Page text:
But harm is not only experienced as a consequence of natural disasters – harm is also inflicted upon people, by people. It is here that the moral principle of doing no harm comes into play. I know of a rescue worker who worked tirelessly on the site of the collapsed CTV building. He was engaged in a desperate attempt to help save the lives of those buried under the rubble. When he returned home after an exhausting 16 hour shift, he discovered that his home had been broken into and that others had robbed him of his electronic devices and an expensive collection of art materials. This home invasion required police investigation and prosecution, but the act itself must also be condemned on moral grounds because the buglers overstepped the rule of thumb not to inflict unwarranted harm on others. Morally speaking it was a despicable act.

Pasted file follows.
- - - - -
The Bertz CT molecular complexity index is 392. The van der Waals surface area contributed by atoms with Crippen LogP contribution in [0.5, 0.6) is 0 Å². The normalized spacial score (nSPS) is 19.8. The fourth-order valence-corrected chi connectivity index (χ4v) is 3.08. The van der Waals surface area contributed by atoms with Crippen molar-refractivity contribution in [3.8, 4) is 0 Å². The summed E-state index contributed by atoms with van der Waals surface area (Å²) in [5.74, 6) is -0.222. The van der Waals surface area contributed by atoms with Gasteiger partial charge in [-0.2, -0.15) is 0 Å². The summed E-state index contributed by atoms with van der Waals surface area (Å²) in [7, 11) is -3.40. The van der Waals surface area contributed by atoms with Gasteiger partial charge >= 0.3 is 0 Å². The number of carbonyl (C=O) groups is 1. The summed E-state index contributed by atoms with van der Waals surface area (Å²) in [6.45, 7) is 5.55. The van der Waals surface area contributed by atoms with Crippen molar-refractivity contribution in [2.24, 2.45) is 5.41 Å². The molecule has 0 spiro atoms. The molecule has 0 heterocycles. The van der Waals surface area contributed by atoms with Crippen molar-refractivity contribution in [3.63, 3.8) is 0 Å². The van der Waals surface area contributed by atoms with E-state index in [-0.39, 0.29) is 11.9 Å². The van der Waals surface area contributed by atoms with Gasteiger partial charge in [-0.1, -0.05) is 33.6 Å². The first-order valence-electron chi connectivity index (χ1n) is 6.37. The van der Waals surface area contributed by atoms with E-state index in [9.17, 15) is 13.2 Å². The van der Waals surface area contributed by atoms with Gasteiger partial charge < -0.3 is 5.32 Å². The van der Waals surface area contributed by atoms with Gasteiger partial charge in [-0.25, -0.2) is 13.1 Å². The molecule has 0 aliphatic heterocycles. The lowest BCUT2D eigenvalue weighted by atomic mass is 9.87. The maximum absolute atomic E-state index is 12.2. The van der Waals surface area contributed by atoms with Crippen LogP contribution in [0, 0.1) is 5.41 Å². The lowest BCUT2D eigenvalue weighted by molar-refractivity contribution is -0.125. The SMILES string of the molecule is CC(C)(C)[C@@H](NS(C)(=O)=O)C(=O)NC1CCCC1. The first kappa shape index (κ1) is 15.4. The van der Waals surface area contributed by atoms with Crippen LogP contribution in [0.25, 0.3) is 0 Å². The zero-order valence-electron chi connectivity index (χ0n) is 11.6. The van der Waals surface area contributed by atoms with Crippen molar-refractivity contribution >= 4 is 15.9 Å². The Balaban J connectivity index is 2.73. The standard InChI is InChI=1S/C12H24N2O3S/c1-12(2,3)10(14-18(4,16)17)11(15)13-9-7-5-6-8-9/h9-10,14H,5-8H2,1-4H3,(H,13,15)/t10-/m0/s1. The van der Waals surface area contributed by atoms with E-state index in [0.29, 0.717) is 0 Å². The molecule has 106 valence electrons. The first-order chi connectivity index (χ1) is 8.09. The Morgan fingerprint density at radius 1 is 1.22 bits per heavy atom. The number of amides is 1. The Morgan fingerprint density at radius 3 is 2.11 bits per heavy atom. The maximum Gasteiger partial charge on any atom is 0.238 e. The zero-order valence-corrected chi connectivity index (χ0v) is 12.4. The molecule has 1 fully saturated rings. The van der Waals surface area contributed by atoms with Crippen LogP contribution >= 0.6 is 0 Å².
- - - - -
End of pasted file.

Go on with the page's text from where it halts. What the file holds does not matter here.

Harm can also be done by the application of existing regulations, council policies, the enforcement of law or the handling of claims by insurers to name a few. Some of those institutionalized approaches are put in place to protect the interest of individuals or the common good of the community at large. To protect an elderly couple, who were adamant that they needed to stay in their collapsed property for the reason that everything they ever possessed was buried there under the rubble, Civil Defense nevertheless ordered them to leave the premises immediately for their own safety. The safety concerns of the representatives of Civil Defense and the risks to be averted by ongoing earthquakes were so significant that they overruled all other concerns and pleas by the habitants to let them stay where they were. However by doing so, Civil Defense unintentionally yet inevitably caused the elderly couple a tremendous amount of harm.